At the end of a 90 minutes in which he had contributed nothing at all, the ball fell to Cristiano Ronaldo in the Everton box, gifted a chance to find a leveller for Manchester United.
The Red Devils were behind for much of the game after Anthony Gordon’s strike brushed the shoulder of Harry Maguire and flashed past a helpless David de Gea.
United looked totally lost for much of the second half. Bruno Fernandes tried to squeeze some life out of his attacking teammates but was often wasteful, Jadon Sancho apparently played the whole 90 minutes but that’s going to need a stronger citation, and Juan Mata played his first half-hour of Premier League football all season.
It might have gone someway (ok, that’s generous, a little way) to being forgiven if the anonymous Ronaldo had buried the only chance he had all game, but his wayward strike deflected off Michael Keane and against Jordan Pickford, trickling away with the visitors’ hopes of a late and undeserved leveller.
Ronaldo’s return to Man Utd has certainly not gone according to plan, with the Portuguese superstar already registering his first trophy-less season since 2005 and the club’s own drought being extended to half a decade.
With each passing week and each new dismal performance for the world to analyse, United’s second-place 2020/21 finish looks all the more miraculous, while the following transfer window has aged like milk.
The signings of Sancho, Raphael Varane and Ronaldo were meant to turn United into title contenders, but even now labelling them as pretenders would be flattering. All three have been unmitigated flops so far, too.
Sancho is at least young and has generally improved as the season’s gone on, while Varane has struggled to battle with injuries. But Ronaldo arrived billed as the man to change United’s fortunes, the inevitable winner whose infectious mentality would restore the Red Devils to their glory days.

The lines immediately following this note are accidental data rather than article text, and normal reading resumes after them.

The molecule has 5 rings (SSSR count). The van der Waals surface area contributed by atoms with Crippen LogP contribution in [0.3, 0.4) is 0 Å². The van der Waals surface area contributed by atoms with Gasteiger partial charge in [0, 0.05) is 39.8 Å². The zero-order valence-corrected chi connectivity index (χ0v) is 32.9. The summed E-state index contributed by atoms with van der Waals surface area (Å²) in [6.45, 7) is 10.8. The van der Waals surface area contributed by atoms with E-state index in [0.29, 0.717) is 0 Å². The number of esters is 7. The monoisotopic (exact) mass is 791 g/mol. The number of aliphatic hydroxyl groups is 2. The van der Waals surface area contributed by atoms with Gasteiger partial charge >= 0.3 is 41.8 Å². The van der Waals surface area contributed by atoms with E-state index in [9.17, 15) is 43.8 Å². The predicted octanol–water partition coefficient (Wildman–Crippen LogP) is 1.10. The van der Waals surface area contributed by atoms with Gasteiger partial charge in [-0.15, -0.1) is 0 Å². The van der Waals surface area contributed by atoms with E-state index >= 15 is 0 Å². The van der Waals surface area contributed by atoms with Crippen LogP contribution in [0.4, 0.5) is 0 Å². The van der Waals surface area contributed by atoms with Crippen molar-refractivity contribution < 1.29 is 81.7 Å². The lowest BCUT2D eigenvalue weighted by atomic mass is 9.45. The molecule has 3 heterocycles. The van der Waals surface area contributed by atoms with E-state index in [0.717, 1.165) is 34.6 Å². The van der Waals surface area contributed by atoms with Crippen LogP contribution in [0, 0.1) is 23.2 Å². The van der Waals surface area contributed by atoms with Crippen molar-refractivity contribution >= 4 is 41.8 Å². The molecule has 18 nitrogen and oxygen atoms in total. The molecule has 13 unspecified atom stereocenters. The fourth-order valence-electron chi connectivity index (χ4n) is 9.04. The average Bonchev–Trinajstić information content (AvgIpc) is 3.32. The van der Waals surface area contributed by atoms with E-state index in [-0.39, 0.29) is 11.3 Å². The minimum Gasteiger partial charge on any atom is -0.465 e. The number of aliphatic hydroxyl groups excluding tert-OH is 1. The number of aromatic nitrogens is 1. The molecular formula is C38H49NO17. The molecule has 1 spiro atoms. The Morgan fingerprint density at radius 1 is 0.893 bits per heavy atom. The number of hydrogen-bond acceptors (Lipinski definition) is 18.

The 37-year-old (a fact that should probably be stressed a little more often) has blown the hottest hots and coldest colds this season. When he’s among the goals, it’s proclaimed that he’s still the very best and is capable of leading the line. When he’s not finding the net, he can’t fall back on an excuse that he makes other players better – a sentiment reserved for current genuine world class modern-day forwards in Karim Benzema, Robert Lewandowski and Harry Kane.
Being a winner is of no use if your team isn’t winning, and being a big club is pointless if you can’t back it up on the pitch.
Ronaldo has escaped criticism on some occasions simply because of how glaring the circus that surrounds him is, but he has not elevated the standards as hoped and is not scoring at a rate enough to justify last summer’s transfer.
Manchester United went backwards because they looked too far into the past to sign a limited striker who played for them in the 2000s. They are now both heading towards a critical humiliation – a place in next season’s Europa Conference League.